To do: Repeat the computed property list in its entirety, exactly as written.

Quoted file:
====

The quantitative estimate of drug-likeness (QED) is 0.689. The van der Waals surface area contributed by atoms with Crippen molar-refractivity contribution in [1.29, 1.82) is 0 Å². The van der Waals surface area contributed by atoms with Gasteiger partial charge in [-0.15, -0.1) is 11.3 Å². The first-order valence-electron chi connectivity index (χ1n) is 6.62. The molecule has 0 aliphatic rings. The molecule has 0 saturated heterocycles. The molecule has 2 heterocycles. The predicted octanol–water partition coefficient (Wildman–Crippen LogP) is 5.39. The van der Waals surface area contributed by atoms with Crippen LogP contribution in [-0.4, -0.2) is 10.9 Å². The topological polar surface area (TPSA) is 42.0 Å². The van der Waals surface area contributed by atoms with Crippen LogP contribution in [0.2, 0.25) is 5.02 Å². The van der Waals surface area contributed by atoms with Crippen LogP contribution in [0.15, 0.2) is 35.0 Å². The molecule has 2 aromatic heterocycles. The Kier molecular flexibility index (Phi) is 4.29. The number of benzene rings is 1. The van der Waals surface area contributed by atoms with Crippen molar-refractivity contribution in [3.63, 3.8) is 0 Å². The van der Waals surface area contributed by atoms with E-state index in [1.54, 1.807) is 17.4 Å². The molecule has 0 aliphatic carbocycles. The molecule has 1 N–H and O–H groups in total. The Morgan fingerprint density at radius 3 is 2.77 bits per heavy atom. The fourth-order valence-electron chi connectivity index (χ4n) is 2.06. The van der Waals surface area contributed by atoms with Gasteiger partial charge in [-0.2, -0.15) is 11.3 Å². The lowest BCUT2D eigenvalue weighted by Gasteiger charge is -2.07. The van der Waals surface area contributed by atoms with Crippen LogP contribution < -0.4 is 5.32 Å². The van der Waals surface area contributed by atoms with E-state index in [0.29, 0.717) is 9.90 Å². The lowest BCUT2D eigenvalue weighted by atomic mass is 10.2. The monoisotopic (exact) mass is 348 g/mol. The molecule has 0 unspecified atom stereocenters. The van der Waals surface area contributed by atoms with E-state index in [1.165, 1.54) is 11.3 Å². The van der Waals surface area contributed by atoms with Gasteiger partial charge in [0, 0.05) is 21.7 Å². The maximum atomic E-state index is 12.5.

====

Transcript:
The quantitative estimate of drug-likeness (QED) is 0.689. The van der Waals surface area contributed by atoms with Crippen molar-refractivity contribution in [1.29, 1.82) is 0 Å². The van der Waals surface area contributed by atoms with Gasteiger partial charge in [-0.15, -0.1) is 11.3 Å². The first-order valence-electron chi connectivity index (χ1n) is 6.62. The molecule has 0 aliphatic rings. The molecule has 0 saturated heterocycles. The molecule has 2 heterocycles. The predicted octanol–water partition coefficient (Wildman–Crippen LogP) is 5.39. The van der Waals surface area contributed by atoms with Crippen LogP contribution in [-0.4, -0.2) is 10.9 Å². The topological polar surface area (TPSA) is 42.0 Å². The van der Waals surface area contributed by atoms with Crippen LogP contribution in [0.2, 0.25) is 5.02 Å². The van der Waals surface area contributed by atoms with Crippen LogP contribution in [0.15, 0.2) is 35.0 Å². The molecule has 2 aromatic heterocycles. The Kier molecular flexibility index (Phi) is 4.29. The number of benzene rings is 1. The van der Waals surface area contributed by atoms with Crippen molar-refractivity contribution in [3.63, 3.8) is 0 Å². The van der Waals surface area contributed by atoms with E-state index in [1.54, 1.807) is 17.4 Å². The molecule has 0 aliphatic carbocycles. The molecule has 1 N–H and O–H groups in total. The Morgan fingerprint density at radius 3 is 2.77 bits per heavy atom. The fourth-order valence-electron chi connectivity index (χ4n) is 2.06. The van der Waals surface area contributed by atoms with Gasteiger partial charge in [-0.2, -0.15) is 11.3 Å². The lowest BCUT2D eigenvalue weighted by Gasteiger charge is -2.07. The van der Waals surface area contributed by atoms with Crippen LogP contribution < -0.4 is 5.32 Å². The van der Waals surface area contributed by atoms with E-state index in [0.29, 0.717) is 9.90 Å². The lowest BCUT2D eigenvalue weighted by atomic mass is 10.2. The monoisotopic (exact) mass is 348 g/mol. The molecule has 0 unspecified atom stereocenters. The van der Waals surface area contributed by atoms with E-state index in [1.165, 1.54) is 11.3 Å². The van der Waals surface area contributed by atoms with Gasteiger partial charge in [0, 0.05) is 21.7 Å². The maximum atomic E-state index is 12.5.